Lots of stuff in my conversation with Heller (who, by way of full disclosure, has become a friend and occasional BRAD BLOG contributor in his years since blowing the whistle on Diebold) is worth tuning in for today. Much more than I can detail here!

Finally, a major energy utility company in Virginia tries to help choose the winner of the state's Democratic gubernatorial primary on Tuesday, and an otherwise Trump-loving Fox "News" anchor charges Trump's problem isn't fake news or the media, it's Donald Trump...

Download MP3 or listen to complete show online below...

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While we post The BradCast here every day, and you can hear it across all of our great affiliate stations and websites, to automagically get new episodes as soon as they're available sent right to your computer or personal device, subscribe for free at iTunes, Stitcher, TuneIn or our native RSS feed!
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Guest: Author, journalist Marcy Wheeler of Emptywheel.net...
By Brad Friedman on 6/8/2017 6:18pm PT  

On today's BradCast, it was a day many have been anticipating for some time. Fired FBI Director James Comey testified in open session before the U.S. Senate Intelligence Committee on Thursday about his one-on-one meetings with President Trump, during which, he claims, Trump asked for "loyalty" during one meeting and asked Comey to help end the FBI's investigation into former National Security Adviser Michael Flynn in the other. Comey was fired by Trump shortly thereafter. [Audio link to show is posted below.]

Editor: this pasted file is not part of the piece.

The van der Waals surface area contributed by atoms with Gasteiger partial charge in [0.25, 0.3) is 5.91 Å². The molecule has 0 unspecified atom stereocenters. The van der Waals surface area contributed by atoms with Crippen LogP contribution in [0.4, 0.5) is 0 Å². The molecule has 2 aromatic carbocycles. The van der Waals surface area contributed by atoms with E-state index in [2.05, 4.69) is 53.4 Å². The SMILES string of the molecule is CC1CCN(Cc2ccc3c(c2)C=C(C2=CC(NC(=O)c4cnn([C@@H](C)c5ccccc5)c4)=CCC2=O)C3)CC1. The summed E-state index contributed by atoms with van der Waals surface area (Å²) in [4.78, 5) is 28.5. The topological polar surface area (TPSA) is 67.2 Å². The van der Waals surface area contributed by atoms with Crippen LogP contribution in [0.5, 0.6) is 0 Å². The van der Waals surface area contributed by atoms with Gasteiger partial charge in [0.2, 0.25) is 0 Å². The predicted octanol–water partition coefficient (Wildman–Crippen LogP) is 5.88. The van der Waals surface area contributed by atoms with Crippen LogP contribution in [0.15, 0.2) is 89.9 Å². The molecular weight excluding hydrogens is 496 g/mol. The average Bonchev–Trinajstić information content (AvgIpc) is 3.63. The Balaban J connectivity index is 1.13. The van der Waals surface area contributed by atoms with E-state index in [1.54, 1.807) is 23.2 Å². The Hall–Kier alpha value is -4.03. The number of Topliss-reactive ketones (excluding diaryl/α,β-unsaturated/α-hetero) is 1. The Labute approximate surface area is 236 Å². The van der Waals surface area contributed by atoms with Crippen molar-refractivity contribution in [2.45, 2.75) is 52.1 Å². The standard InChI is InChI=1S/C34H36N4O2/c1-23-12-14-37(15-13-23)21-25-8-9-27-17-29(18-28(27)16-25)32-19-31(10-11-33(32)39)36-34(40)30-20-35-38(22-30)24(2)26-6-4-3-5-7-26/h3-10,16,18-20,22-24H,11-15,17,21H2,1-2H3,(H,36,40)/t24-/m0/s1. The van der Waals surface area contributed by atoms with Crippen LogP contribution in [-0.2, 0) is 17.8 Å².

During his written and opening statements, and subsequent Q&A with members of the Committee, Comey charged the Trump Administration with having "defamed" both him and the FBI, and lying about the reason for his firing, which he characterizes as an attempt to scuttle the Bureau's counter-intelligence probe into alleged Team Trump coordination with Russia both before and after last year's election.

Following today's testimony, Trump's personal attorney Marc Kasowitz claimed, once again, that Comey's testimony "completely vindicated" his client, and he otherwise vehemently rejected the assertion that Trump either demanded Comey's "loyalty" or sought to shut down the Flynn investigation.